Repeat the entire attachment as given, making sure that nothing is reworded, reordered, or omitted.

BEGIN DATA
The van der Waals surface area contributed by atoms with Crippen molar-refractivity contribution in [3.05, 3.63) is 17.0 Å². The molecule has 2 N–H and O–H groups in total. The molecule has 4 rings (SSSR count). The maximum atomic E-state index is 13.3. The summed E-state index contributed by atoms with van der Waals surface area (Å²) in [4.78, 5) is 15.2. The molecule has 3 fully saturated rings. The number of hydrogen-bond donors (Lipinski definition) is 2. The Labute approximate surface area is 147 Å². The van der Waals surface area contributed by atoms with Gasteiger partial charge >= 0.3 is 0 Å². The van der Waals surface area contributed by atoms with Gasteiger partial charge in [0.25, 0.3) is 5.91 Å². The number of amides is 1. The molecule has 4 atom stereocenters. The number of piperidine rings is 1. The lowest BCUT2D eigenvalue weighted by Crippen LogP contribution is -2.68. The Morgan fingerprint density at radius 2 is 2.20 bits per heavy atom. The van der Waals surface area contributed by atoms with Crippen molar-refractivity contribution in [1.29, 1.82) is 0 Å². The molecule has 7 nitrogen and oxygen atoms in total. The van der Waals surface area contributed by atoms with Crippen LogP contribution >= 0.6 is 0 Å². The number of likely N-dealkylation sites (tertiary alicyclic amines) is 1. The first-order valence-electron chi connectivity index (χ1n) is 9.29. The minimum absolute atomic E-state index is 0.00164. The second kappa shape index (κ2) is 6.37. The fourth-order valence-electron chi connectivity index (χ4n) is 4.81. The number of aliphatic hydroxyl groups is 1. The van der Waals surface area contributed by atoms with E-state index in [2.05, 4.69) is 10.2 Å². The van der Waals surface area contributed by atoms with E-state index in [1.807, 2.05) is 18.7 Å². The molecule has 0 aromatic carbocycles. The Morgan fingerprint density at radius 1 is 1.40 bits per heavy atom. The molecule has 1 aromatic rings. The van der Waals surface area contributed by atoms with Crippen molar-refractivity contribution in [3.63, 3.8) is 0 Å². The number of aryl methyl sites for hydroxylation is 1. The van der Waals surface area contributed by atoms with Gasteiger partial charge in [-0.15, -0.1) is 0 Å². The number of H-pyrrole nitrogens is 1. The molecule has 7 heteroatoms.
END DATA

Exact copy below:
The van der Waals surface area contributed by atoms with Crippen molar-refractivity contribution in [3.05, 3.63) is 17.0 Å². The molecule has 2 N–H and O–H groups in total. The molecule has 4 rings (SSSR count). The maximum atomic E-state index is 13.3. The summed E-state index contributed by atoms with van der Waals surface area (Å²) in [4.78, 5) is 15.2. The molecule has 3 fully saturated rings. The number of hydrogen-bond donors (Lipinski definition) is 2. The Labute approximate surface area is 147 Å². The van der Waals surface area contributed by atoms with Gasteiger partial charge >= 0.3 is 0 Å². The van der Waals surface area contributed by atoms with Gasteiger partial charge in [0.25, 0.3) is 5.91 Å². The number of amides is 1. The molecule has 4 atom stereocenters. The number of piperidine rings is 1. The lowest BCUT2D eigenvalue weighted by Crippen LogP contribution is -2.68. The Morgan fingerprint density at radius 2 is 2.20 bits per heavy atom. The van der Waals surface area contributed by atoms with Crippen molar-refractivity contribution in [1.29, 1.82) is 0 Å². The molecule has 7 nitrogen and oxygen atoms in total. The van der Waals surface area contributed by atoms with Crippen LogP contribution >= 0.6 is 0 Å². The number of likely N-dealkylation sites (tertiary alicyclic amines) is 1. The first-order valence-electron chi connectivity index (χ1n) is 9.29. The minimum absolute atomic E-state index is 0.00164. The second kappa shape index (κ2) is 6.37. The fourth-order valence-electron chi connectivity index (χ4n) is 4.81. The number of aliphatic hydroxyl groups is 1. The van der Waals surface area contributed by atoms with E-state index in [2.05, 4.69) is 10.2 Å². The van der Waals surface area contributed by atoms with E-state index in [1.807, 2.05) is 18.7 Å². The molecule has 0 aromatic carbocycles. The Morgan fingerprint density at radius 1 is 1.40 bits per heavy atom. The molecule has 1 aromatic rings. The van der Waals surface area contributed by atoms with Crippen molar-refractivity contribution in [3.63, 3.8) is 0 Å². The number of aryl methyl sites for hydroxylation is 1. The van der Waals surface area contributed by atoms with Gasteiger partial charge in [-0.15, -0.1) is 0 Å². The number of H-pyrrole nitrogens is 1. The molecule has 7 heteroatoms.